“There are important issues to discuss, such as food security, an emphasis on locally-grown produce, and the inflationary pricing of our groceries,” she said.

Huson is cognizant of the anxiety in Pelham over the need for more housing which is not priced in the stratosphere, along with the desire on behalf of many residents to preserve the small-town vibe.

“There’s only so much we can do with taxpayer dollars, and I think there is an opportunity for non-profits,” she said. “I’ve talked about this before, partnering with a non-profit or develop programs that appeal to organizations that don’t have a mandate for maximizing profits. The goal is a social good, being able to provide low-income housing to people in need.”

If you are engaged in politics, you are in a very public role, and under a lot of scrutiny, said Huson. But the focus needs to be on issues, not personalities. And debate should always be cordial.

“Shouting and grandstanding are just not my style,” she said. “If I’m interacting with someone who is behaving aggressively or disrespectfully, I just remove myself from the situation. I think people are sick of the negative narrative around politics. They want to hear about progress, about solutions. I enjoy working behind the scenes, on ideas. I’m not working on my next dramatic moment I can create in a council meeting.”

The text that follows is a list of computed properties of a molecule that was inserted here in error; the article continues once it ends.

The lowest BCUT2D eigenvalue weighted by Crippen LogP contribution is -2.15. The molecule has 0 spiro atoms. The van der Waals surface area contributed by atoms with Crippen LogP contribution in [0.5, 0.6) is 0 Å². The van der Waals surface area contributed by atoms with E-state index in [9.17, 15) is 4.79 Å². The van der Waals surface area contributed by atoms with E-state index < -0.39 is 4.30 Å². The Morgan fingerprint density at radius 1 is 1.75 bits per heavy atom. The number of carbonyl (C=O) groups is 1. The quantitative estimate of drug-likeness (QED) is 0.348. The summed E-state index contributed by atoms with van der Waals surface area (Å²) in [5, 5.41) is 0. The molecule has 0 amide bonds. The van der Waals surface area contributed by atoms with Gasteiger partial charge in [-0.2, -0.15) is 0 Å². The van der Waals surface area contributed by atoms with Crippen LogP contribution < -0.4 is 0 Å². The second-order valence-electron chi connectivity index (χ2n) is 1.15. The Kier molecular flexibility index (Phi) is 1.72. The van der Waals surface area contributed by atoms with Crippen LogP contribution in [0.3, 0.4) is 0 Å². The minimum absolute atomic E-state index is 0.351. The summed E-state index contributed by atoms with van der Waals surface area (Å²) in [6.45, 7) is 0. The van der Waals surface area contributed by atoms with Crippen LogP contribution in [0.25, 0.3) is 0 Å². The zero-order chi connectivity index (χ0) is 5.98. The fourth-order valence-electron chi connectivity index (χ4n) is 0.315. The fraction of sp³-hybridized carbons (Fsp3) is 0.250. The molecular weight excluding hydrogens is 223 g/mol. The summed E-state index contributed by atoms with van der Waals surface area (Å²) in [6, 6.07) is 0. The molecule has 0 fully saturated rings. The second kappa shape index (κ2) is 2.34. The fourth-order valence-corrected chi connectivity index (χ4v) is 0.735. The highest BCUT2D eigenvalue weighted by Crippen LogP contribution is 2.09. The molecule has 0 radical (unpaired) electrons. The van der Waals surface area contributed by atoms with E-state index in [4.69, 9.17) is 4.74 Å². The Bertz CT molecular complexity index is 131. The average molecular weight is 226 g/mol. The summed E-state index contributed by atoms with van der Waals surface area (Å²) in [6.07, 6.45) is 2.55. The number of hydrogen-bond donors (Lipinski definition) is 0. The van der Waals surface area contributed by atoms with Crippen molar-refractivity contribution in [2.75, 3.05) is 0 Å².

Huson plans to keep up her habit of communicating frequently with constituents via opinion pieces and articles in the local press, along with emails and blog content.

“I view it as an integral part of my job,” she said.

The best part of her work at regional council?

“I love being able to help solve problems for my constituents,” she said. “For example, last term, our Regional garbage service contract was inadequate, and we had frequent breakdowns. I’d get calls from Pelham residents about problems with pick ups, and would connect them with Regional staff. Many would contact me later, simply to convey that the situation was remedied, and to say ‘thank you.’ That was rewarding. I think I’ve also had a meaningful impact with the Women’s Advisory Committee, leading conversations about the importance of women in leadership roles.”

The wall outside of the council chambers features photos of past Regional Chairs, including that of Debbie Zimmerman, who served in the role from 1997 to 2003. She is clearly an inspiration for Huson.

“On occasion I’ve reached out to her for advice, or we bump into each other at some event and have a conversation. She’s always been very encouraging, and someone I highly respect. Debbie’s been a trailblazer. If I can achieve even half of what Debbie Zimmerman has done, I think that will be a great accomplishment.”


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Don Rickers

About the Author: Don Rickers

A life-long Niagara resident, Don Rickers worked for 35 years in university and private school education. He segued into journalism in his retirement with the Voice of Pelham, and now PelhamToday